Spain claimed that the United States should extend no farther west than they were allowed to do by the proclamation of 1763, that they should have no territory on Mississippi River and therefore no right to navigate it, and that lands east of the river in which settlements were prohibited should be retained by the British. Even before the signing of the Treaty of Peace, by which the United States obtained all the rights of Great Britain in the Mississippi, there was strong opposition in the south and southwest to the claims of Spain. Settlements had been already made on the Western Waters, and the importance of the right

to navigate the river became evident to settler and statesman alike. The natural outlet for the Central States was

Mississippi River.

Spain sought in various ways to prevent Americans from living on the lands which she regarded as her own. Many of the massacres among the backwoodsmen were instigated by Spaniards, who furnished the Indians with arms. Perhaps there may have been a hope that, with the help of the Indians, Spain's territory might be extended as far north as Ohio River. But while this warfare was distressing, the outcome was never in doubt. The whites were rapidly filling up the western country, and Indian wars were soon to end in the expulsion or extermination of the aborigines. When the Revolution closed and Spain saw the new nation changed from an ally into a rival by the generous terms granted by Great Britain, she withdrew the privilege of trade and free navigation along the lower Mississippi which had been previously granted. This would have made little difference if the Americans along the bank and branches of the river had been content to remain hunters and trappers, but many of the settlers had become farmers with grain and other bulky commodities to sell, and these could not be carried profitably over the mountains, but with great profit could be floated down the river and exported from New Orleans. The Americans claimed the right to do this by the treaty, but Spain quickly asserted that the boundaries between the United States and Louisiana and the Floridas had not been rightly stated in the treaty, and until they were accurately defined, she would assert her claim to the exclusive control of Mississippi River, and she proposed to exclude boats belonging to the United States from the river while it was under her control. This determination on the part of Spain aroused different feelings in the minds of the Americans according to their geographical location. To the New Englander, especially if he was jealous of the growing strength of these distant settlements, it was not a matter of much importance either way, certainly not enough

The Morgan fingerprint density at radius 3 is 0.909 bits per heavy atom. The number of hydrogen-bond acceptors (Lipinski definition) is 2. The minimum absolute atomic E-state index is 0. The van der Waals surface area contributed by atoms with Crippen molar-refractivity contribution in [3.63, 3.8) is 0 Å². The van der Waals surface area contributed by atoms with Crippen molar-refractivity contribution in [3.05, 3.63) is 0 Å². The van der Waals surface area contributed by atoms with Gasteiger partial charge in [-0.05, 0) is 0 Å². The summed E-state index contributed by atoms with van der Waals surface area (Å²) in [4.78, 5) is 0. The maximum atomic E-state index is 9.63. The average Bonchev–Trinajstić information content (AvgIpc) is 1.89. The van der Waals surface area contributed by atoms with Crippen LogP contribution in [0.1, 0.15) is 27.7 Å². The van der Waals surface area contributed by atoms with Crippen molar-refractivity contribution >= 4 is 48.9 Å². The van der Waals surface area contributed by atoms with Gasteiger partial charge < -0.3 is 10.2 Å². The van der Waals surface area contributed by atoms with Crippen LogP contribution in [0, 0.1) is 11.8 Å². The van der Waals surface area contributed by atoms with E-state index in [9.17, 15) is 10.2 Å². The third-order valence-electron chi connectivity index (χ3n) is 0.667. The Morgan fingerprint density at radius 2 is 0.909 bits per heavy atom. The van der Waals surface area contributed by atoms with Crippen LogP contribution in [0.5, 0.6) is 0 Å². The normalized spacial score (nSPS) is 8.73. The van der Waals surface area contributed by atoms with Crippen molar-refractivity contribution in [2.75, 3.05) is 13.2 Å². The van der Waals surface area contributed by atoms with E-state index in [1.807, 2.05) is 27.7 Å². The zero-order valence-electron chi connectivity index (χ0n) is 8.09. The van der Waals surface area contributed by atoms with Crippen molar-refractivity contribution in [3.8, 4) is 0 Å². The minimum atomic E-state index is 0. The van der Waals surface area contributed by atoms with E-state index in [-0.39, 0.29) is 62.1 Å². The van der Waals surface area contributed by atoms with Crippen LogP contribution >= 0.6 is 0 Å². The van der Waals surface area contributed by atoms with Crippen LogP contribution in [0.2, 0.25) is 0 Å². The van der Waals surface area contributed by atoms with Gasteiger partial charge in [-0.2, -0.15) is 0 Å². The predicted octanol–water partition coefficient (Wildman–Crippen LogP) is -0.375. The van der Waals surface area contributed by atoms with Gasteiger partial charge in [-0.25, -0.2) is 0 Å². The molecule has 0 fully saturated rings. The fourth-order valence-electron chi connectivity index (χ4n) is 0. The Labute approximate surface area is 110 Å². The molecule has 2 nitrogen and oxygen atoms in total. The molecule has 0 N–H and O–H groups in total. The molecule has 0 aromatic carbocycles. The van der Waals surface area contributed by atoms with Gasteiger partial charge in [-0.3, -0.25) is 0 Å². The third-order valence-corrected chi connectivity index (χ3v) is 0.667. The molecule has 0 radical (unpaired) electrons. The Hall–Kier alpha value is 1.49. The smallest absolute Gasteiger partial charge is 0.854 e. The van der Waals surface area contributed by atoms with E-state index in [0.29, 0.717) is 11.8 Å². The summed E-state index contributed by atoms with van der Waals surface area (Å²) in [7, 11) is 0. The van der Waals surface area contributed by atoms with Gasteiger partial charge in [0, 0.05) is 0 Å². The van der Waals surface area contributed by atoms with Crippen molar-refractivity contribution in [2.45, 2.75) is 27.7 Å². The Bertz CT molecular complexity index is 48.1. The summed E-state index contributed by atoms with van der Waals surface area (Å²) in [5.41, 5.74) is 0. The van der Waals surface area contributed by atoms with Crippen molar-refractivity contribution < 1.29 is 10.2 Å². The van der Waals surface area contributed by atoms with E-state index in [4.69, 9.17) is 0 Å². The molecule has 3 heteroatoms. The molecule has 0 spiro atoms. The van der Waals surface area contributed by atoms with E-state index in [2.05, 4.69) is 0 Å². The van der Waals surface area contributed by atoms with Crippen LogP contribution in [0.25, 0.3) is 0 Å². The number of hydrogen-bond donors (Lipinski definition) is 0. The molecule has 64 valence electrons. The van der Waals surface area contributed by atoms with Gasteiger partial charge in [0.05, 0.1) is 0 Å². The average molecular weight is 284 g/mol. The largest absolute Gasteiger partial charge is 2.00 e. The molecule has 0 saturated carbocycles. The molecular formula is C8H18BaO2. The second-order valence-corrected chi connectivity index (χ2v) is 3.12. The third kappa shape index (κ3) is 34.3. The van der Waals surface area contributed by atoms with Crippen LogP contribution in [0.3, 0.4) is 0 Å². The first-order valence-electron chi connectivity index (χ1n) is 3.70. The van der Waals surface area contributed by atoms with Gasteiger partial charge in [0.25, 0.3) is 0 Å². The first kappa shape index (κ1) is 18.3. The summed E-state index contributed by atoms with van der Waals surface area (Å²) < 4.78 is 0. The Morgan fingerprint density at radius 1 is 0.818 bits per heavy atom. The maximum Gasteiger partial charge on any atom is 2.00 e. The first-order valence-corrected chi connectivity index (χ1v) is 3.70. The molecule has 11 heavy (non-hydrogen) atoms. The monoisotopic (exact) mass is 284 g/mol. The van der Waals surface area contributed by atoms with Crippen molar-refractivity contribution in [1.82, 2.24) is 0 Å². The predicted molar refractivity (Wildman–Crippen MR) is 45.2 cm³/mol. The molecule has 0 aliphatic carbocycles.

to fight about; there was so much land nearer home; this might be a matter of moment in a century or two, but at present there were more important affairs that needed attention. But to the settler just beginning to cultivate his fields on the banks of the Kentucky or the Tennessee it was a matter of vast and immediate concern. If he could not get the right to the ocean in any other way, he would be glad to fight for it. But the right he must have in some way. While affairs were in this condition, the representative of the Spanish court arrived at Philadelphia in the spring of 1783, with a commission to settle the Mississippi matter and negotiate a commercial treaty with America.

Don Diego de Gardoqui was appointed encargado de negocios by the King of Spain with full power to come to some understanding about the disputed navigation of the Mississippi and to settle the question of the boundary between the two nations. Congress appointed John Jay, secretary of foreign affairs, to treat with him. The authorization was later modified so that Mr. Jay was bound to hold to the territorial bounds of the United States and the free navigation of the Mississippi from the source to the ocean as established in the treaties with Great Britain. Jay had no power to conclude any treaty until he had submitted it to Congress and gained the approval of that body. Jay and Gardoqui were unable to come to any conclusion. The Spanish negotiator would not yield to Jay's contention that the United States had a right to the navigation of the Mississippi. Gardoqui held firmly to the position that the Spanish king would not allow any nation to navigate between the two banks belonging to his majesty. He further represented to Congress the importance of peace and good understanding with Spain because the Algerian pirates were in close alliance with Spain, and if the friendly Spanish influence were to be withdrawn the results might be disastrous to American commerce in the Mediterranean. And he added that it was also important for the United States to be on good terms with Spain because Spain was such a large